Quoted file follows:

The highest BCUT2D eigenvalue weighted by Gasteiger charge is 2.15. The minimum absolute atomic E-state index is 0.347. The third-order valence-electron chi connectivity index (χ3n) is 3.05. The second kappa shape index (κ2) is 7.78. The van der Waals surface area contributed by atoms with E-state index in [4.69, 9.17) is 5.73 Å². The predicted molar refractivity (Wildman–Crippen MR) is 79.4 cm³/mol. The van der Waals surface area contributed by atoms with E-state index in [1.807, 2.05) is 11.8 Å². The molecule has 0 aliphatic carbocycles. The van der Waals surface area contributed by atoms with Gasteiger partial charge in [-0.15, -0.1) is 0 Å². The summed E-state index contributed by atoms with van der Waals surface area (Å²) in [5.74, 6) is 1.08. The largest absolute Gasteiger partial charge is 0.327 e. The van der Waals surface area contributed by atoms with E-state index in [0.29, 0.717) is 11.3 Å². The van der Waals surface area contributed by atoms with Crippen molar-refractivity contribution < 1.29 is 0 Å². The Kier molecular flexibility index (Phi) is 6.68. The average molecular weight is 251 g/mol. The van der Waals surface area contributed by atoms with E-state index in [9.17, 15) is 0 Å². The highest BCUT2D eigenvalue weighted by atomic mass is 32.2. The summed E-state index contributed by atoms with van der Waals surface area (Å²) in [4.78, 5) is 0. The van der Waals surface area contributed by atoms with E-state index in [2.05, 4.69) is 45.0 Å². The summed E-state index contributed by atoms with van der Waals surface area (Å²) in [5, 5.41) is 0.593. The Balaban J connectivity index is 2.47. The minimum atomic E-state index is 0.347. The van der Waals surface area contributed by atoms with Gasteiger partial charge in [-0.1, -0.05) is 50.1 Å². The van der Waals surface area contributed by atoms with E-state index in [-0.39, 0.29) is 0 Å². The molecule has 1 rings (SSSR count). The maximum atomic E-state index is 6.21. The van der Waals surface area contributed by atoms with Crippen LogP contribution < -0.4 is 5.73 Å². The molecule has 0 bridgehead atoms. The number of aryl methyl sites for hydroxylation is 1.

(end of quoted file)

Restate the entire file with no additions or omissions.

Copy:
The highest BCUT2D eigenvalue weighted by Gasteiger charge is 2.15. The minimum absolute atomic E-state index is 0.347. The third-order valence-electron chi connectivity index (χ3n) is 3.05. The second kappa shape index (κ2) is 7.78. The van der Waals surface area contributed by atoms with E-state index in [4.69, 9.17) is 5.73 Å². The predicted molar refractivity (Wildman–Crippen MR) is 79.4 cm³/mol. The van der Waals surface area contributed by atoms with E-state index in [1.807, 2.05) is 11.8 Å². The molecule has 0 aliphatic carbocycles. The van der Waals surface area contributed by atoms with Gasteiger partial charge in [-0.15, -0.1) is 0 Å². The summed E-state index contributed by atoms with van der Waals surface area (Å²) in [5.74, 6) is 1.08. The largest absolute Gasteiger partial charge is 0.327 e. The van der Waals surface area contributed by atoms with E-state index in [0.29, 0.717) is 11.3 Å². The van der Waals surface area contributed by atoms with Crippen molar-refractivity contribution < 1.29 is 0 Å². The Kier molecular flexibility index (Phi) is 6.68. The average molecular weight is 251 g/mol. The van der Waals surface area contributed by atoms with E-state index in [9.17, 15) is 0 Å². The highest BCUT2D eigenvalue weighted by atomic mass is 32.2. The summed E-state index contributed by atoms with van der Waals surface area (Å²) in [4.78, 5) is 0. The van der Waals surface area contributed by atoms with E-state index in [2.05, 4.69) is 45.0 Å². The summed E-state index contributed by atoms with van der Waals surface area (Å²) in [5, 5.41) is 0.593. The Balaban J connectivity index is 2.47. The minimum atomic E-state index is 0.347. The van der Waals surface area contributed by atoms with Gasteiger partial charge in [-0.1, -0.05) is 50.1 Å². The van der Waals surface area contributed by atoms with E-state index in [-0.39, 0.29) is 0 Å². The molecule has 1 rings (SSSR count). The maximum atomic E-state index is 6.21. The van der Waals surface area contributed by atoms with Crippen LogP contribution < -0.4 is 5.73 Å². The molecule has 0 bridgehead atoms. The number of aryl methyl sites for hydroxylation is 1.